Thu, 25 Oct 2007 12:17:34 +0000
Some presentations I attended on the 1st day of BRForum caused some interesting thoughts on the advantages of an EDA approach to executing rules (aka production rules representing business rules).
First: an interesting presentation by AT&T on their (now) rule-driven, mainframe based (outstanding bill paymeny) collections system, with the minor caveat that the rules were split across a rule engine and a workflow engine. The benefit to companys like AT&T is that the rules (representing score models in this case) used to run the decision process can be more easily updated when the rules are externalized - this much is Comp Sci 101 (basic common sense) [*1]. The EDA takeaway from this session was that with this transaction-based or batch-based architecture, previous decisions cannot be updated automatically when the rules change. So if a score model is updated, which affects say 1% of your customers, you need either to find that 1% and resubmit them for rescoring, or resubmit the whole customer base for rescoring - assuming it is important for the rule change to be applied. An EDA approach using a stateful rules engine could update the new scores automatically, and make the appropriate new decisions automatically.
Secondly, there was a presentation on BI 2.0. Although the Wiki definition of BI 2.0 seems to talk about analysis of real-time data, the definition here was about SOA “enabling” intelligence to be added to processes, which seems a bit vague [*2]. Nonetheless, the idea of operational BI being about making smart decisions from business events makes perfect sense, and is indeed very familiar to us at TIBCO. The differentiations given on BI 2.0 vs CEP was that BI 2.0 is for the business whereas CEP is for the IT developer, and BI 2.0 is metrics based - however there are certainly business user interfaces for aspects of CEP, and there are certainly metrics you can model in CEP. So maybe a better way of thinking about this is that some CEP tools can be used to build BI 2.0 applications. In any case, the CEP takeaway from this presentation was that processes can only be smart if they know when to invoke their decision rules - a problem that goes away in an EDA / CEP environment.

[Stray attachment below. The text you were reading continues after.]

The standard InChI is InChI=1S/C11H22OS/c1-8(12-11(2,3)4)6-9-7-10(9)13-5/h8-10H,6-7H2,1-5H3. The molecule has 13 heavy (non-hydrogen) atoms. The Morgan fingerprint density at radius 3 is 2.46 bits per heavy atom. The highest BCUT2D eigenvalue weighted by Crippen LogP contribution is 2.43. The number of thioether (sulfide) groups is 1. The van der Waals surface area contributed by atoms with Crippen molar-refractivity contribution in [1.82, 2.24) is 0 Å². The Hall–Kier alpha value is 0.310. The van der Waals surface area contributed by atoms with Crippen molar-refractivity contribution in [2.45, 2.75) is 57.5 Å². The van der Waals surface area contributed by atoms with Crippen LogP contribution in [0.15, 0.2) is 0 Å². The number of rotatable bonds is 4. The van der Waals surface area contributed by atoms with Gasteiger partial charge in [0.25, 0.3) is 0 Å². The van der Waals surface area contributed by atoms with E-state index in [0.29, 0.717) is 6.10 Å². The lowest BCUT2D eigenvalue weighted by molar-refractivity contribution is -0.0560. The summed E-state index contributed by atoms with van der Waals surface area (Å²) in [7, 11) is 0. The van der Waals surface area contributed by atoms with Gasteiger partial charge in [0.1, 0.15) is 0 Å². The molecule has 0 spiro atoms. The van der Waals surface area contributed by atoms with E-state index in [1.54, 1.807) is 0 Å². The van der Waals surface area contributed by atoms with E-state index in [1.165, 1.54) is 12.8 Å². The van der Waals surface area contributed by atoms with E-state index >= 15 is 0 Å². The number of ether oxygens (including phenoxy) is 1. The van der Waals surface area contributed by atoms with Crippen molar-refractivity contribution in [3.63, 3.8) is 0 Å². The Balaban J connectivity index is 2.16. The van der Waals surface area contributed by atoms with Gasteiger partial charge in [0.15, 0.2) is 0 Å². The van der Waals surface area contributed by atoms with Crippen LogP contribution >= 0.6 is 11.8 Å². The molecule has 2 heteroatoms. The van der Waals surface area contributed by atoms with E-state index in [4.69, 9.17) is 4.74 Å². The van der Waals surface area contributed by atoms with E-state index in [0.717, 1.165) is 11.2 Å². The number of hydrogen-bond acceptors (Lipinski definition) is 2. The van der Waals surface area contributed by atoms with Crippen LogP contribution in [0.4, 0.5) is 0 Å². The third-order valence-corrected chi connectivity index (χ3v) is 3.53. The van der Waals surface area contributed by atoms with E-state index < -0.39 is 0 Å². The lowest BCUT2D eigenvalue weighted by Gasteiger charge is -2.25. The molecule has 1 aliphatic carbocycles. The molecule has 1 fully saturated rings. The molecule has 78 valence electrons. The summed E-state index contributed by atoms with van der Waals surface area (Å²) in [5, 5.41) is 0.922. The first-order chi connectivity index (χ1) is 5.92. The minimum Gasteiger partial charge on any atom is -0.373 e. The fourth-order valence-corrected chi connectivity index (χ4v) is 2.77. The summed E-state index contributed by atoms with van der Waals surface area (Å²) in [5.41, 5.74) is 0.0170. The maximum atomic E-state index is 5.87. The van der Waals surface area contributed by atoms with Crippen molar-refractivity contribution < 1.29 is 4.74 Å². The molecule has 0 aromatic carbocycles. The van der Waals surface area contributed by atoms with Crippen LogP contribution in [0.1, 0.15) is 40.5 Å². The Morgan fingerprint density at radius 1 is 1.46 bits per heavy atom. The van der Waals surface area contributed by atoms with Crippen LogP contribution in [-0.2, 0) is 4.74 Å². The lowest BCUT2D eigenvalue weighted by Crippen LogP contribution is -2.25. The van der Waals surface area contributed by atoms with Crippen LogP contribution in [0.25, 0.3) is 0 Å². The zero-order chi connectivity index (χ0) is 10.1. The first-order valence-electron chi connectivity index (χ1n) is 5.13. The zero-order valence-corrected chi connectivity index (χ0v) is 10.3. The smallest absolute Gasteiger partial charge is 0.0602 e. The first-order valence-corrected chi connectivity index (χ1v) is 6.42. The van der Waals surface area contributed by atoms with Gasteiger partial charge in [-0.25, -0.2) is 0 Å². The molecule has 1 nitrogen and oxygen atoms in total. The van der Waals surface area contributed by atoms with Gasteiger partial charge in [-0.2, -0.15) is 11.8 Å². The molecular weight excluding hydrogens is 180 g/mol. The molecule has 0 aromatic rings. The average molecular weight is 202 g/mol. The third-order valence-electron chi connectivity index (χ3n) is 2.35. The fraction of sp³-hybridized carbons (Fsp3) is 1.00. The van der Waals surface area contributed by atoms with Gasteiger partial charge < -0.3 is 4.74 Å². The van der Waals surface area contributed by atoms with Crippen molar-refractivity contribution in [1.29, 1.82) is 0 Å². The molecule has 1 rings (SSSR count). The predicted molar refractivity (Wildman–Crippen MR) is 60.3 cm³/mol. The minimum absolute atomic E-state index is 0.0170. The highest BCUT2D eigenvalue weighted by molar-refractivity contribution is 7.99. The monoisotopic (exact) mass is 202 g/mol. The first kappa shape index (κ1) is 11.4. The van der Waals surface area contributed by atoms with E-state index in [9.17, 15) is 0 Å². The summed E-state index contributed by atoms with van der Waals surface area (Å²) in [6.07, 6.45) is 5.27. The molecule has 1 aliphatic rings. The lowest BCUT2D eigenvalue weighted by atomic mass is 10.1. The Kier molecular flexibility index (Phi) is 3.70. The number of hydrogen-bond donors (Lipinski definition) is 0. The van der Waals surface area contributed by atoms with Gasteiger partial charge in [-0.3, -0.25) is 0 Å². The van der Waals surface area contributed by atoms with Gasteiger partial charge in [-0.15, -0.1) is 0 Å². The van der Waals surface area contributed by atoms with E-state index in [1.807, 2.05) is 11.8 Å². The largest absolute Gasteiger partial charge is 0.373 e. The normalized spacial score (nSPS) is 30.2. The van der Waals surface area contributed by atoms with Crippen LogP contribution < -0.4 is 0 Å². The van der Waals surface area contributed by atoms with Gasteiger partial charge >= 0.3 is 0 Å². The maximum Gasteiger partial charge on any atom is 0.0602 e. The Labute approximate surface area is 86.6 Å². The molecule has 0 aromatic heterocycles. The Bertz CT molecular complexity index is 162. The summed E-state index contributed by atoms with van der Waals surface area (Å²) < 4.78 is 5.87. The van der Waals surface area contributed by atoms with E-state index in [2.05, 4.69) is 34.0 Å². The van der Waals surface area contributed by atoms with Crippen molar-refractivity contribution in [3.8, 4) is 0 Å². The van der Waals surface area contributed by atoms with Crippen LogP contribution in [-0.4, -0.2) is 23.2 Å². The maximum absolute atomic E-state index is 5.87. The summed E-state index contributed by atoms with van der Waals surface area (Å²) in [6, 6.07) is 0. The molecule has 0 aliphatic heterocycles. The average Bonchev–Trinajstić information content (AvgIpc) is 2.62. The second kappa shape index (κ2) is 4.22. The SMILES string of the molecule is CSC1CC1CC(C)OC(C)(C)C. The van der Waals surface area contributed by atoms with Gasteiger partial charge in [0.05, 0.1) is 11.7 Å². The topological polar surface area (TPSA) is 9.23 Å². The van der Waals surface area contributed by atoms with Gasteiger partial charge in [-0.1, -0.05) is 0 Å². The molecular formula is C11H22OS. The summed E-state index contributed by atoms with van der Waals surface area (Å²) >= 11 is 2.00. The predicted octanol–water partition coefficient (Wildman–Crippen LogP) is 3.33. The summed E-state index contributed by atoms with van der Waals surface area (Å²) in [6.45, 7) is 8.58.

Third was the presentation on Predictive Models and Rules Management in Insurance, from Deloitte Consulting. This was an interesting intro into why and how the insurance business uses IT to differentiate its business, with conventional analytics creating score models for insurance underwriting. The CEP takeaway here was the mention of the future being self-correcting models / rules, which is certainly an application for event-driven rule engines.
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[*1] Not sure if this is yet taught in Comp Sci classes, but it should be. The term “101″ implies something like “the 1st class in year 1″ in US school nomenclature.
[*2] SOA enables applications to be componentized to encourage re-use of said components. So this allows “intelligence” to be a service, perhaps. But its not a requirement. For example, a CEP system can embed business rules / “intelligence” without being part of an SOA system.